Boys more likely to need help for ‘back to school asthma’

Boy using a blue inhaler for asthmaImage copyright Getty Images

Boys with asthma are twice as likely as girls to visit their GP with worsening symptoms during the first weeks of the new school year, research suggests.

It found a tripling of appointments related to “back to school” asthma in England.

Being exposed to new viruses at school and a relaxed use of inhalers over the holidays could be factors, experts say.

Asthma could turn into “a ticking time bomb” during the summer holidays, Asthma UK said.

In recent years, there has been a sharp rise in school-age children with asthma being admitted to hospital in September, around the start of the autumn term.

These increases, called the “back to school” effect, were also found in Scotland and Wales.

“Back to school asthma” is thought to account for up to a quarter of serious bouts of asthma in many northern hemisphere countries.

This Public Health England analysis, based on data from hospitals and GPs surgeries in England from 2012-16, also found evidence of the effect in pre-school children, as well as in five- to 14-year-olds.

‘Seasonal viruses’

Compared with the summer holidays, doctors’ appointments related to asthma were two to three times higher in the weeks after school began.

And this was particularly marked in boys, according to the research, in the Journal of Epidemiology & Community Health, although it is not clear why.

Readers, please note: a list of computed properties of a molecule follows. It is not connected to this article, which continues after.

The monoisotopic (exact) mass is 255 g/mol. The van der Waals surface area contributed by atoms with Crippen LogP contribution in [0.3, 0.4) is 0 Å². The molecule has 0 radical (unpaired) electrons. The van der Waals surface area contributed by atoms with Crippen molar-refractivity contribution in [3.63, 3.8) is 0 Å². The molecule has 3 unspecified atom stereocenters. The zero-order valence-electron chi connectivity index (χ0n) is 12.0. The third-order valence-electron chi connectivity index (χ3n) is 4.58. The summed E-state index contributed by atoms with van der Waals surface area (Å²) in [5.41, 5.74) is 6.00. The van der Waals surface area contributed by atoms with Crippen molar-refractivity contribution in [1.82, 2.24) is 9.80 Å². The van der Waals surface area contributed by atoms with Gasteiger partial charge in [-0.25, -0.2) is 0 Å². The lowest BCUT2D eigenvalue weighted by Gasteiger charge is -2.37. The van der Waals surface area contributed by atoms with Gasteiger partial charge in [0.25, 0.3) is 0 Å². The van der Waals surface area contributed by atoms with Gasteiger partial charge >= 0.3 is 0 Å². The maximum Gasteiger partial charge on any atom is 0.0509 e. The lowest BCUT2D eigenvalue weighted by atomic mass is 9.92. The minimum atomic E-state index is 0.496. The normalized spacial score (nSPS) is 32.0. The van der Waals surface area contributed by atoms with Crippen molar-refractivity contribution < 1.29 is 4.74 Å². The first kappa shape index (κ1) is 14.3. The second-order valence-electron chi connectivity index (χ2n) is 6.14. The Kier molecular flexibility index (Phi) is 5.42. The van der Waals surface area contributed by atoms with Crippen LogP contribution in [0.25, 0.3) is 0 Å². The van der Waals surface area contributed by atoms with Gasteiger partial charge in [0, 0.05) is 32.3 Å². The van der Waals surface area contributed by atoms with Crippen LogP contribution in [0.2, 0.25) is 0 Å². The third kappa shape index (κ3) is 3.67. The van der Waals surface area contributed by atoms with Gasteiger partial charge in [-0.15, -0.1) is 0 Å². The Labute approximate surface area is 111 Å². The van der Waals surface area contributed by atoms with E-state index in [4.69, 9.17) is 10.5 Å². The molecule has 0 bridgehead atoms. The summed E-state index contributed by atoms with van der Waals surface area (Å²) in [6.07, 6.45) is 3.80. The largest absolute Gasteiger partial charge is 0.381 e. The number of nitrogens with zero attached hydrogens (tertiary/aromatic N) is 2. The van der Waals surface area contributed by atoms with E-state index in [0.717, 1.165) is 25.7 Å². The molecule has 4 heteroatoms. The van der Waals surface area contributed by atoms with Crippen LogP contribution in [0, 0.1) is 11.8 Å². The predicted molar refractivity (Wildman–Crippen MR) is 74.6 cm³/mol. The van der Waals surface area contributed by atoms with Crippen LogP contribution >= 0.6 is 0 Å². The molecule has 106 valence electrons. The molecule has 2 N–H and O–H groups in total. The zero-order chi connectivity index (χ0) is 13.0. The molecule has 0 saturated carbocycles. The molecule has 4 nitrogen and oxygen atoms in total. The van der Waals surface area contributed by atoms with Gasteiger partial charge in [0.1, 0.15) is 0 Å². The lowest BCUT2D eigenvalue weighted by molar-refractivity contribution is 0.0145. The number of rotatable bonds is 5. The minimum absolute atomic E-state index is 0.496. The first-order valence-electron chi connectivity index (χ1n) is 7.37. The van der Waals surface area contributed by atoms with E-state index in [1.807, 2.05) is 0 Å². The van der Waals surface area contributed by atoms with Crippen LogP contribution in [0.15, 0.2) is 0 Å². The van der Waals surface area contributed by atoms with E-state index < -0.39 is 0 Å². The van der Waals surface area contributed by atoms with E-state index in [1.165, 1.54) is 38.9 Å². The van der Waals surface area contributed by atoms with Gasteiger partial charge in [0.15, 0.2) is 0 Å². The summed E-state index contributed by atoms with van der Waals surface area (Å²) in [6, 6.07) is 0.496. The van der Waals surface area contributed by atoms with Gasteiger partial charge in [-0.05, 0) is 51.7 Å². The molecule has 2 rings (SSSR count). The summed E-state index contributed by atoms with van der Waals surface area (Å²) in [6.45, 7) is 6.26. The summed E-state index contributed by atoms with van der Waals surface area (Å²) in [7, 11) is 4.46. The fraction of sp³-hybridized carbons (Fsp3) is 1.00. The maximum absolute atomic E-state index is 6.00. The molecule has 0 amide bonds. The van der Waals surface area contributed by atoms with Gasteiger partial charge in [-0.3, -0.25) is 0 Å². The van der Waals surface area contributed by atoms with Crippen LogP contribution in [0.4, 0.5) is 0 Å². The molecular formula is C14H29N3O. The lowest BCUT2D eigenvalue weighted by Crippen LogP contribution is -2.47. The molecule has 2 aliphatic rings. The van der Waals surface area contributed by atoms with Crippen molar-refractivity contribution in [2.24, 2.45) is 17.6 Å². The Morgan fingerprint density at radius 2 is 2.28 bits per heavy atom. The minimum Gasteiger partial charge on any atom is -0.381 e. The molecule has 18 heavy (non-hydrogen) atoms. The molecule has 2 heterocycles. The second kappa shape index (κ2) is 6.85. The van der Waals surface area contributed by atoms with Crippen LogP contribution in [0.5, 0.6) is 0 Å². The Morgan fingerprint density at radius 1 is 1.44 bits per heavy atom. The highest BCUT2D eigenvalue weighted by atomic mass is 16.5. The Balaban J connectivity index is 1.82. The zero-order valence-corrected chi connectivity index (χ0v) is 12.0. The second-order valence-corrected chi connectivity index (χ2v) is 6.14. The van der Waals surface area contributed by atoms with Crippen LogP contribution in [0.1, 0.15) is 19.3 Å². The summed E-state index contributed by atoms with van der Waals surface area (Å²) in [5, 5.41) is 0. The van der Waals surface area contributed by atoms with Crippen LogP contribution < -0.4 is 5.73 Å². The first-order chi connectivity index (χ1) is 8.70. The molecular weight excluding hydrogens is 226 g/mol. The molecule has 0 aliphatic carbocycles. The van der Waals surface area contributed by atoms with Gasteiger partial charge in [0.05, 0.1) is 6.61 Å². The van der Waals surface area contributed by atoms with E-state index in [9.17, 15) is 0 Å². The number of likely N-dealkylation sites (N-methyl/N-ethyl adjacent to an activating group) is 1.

There were no post-summer peaks in children over 15, when girls were more likely than boys to seek treatment.

The researchers said there could be many reasons for the “back to school” effect.

Dr Alex Elliot, consultant epidemiologist at Public Health England, said: “The reasons underlying ‘back to school’ asthma are complex, most likely involving seasonal viruses and environmental factors and a greater understanding of these elements will help design future public health approaches.”

He also suggested the role of fungal spores could be an area for future research to investigate.


Dr Andy Whittamore, clinical lead for Asthma UK and a practising GP, said: “While boys are more likely to get asthma than girls, it is still shocking that boys with the condition are twice as likely to need GP treatment than girls.

“In fact, all children with asthma are at risk during the summer holidays, when their asthma can turn into a ticking time bomb.

“Many fall out of the routine of taking their daily asthma medication during the summer and this, combined with an abundance of cold and flu in the autumn, which are known asthma triggers, puts them at a higher risk of having a life-threatening asthma attack when they go back to school,” he said.

Dr Whittamore said parents should ensure their child used their preventer (brown) inhaler every day as prescribed over the summer holidays.

This helps calm the inflammation in their airways and prevents them having an asthma attack if they come into contact with one of their triggers.

“If your child is using their reliever inhaler (usually blue) three or more times a week, coughing or wheezing at night or feeling out of breath and struggling to keep up with their friends, book an urgent appointment with their GP,” he added.

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